This creates a problem where companies feel like they have to choose between delivering changes quickly and dealing with an unstable production environment, or maintaining a stable but stale environment.

Developers are capable of churning out software as quickly as needed – but for the Operations team rapid change is basically suicidal, as making changes without any safeguards could possibly destabilize the system. 

To try and overcome this very challenge, DevOps was created to integrate everyone associated with the software development into one single environment by creating a highly automated workflow with  a shared focus and goal.

How do these disparate groups join forces?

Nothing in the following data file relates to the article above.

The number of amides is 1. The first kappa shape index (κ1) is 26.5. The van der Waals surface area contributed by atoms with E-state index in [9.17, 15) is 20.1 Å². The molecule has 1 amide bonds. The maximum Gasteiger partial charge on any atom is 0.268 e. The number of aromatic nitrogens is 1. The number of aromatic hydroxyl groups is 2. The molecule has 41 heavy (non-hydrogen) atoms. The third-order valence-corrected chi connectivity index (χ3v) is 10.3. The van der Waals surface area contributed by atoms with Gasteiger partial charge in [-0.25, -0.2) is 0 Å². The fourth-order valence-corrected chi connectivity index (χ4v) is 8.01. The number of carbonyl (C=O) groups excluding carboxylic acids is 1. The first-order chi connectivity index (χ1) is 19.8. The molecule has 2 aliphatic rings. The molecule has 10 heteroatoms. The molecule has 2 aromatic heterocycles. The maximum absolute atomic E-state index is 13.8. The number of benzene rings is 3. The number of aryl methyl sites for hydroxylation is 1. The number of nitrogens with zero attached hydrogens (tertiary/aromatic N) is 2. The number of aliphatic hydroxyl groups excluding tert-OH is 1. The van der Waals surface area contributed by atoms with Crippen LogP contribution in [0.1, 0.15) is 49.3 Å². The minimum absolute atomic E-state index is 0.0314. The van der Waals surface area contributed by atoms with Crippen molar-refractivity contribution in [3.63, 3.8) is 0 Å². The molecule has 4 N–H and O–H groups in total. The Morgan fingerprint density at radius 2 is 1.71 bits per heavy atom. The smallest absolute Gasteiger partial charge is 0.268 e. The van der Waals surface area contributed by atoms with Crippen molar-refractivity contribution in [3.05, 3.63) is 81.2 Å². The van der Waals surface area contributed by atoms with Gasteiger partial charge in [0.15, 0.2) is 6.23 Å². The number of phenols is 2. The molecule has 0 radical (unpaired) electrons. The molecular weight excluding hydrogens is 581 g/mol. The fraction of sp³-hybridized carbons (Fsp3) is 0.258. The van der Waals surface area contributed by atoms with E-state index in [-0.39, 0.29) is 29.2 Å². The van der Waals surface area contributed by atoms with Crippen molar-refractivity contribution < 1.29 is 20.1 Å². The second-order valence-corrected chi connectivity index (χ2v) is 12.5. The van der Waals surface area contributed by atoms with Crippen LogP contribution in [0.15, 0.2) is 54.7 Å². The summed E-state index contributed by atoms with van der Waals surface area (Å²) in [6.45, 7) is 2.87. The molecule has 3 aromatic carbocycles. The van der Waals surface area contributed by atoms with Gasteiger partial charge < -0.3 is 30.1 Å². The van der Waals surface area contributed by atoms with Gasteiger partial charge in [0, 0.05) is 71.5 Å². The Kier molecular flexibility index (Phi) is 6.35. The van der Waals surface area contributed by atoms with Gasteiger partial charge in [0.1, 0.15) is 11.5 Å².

By subscribing to a common set of principles that transcends traditional discipline boundaries and roles, for example:

  • By setting the right expectations and priorities.
  • Inculcating close collaboration both within and between teams. 
  • Automating common and repetitive processes –  freeing up time for higher-level work.
  • Integrating feedback into the work – instead of waiting till the end.
  • Sharing data with everyone involved to keep all teams involved updated with any and all changes.

How Does DevOps “Work”?

Like all cultures, DevOps incorporates many variations on the theme. However, most observers would agree that the following capabilities are common to virtually all DevOps cultures: collaboration, automation, continuous integration, continuous delivery, continuous testing, continuous monitoring, and rapid remediation.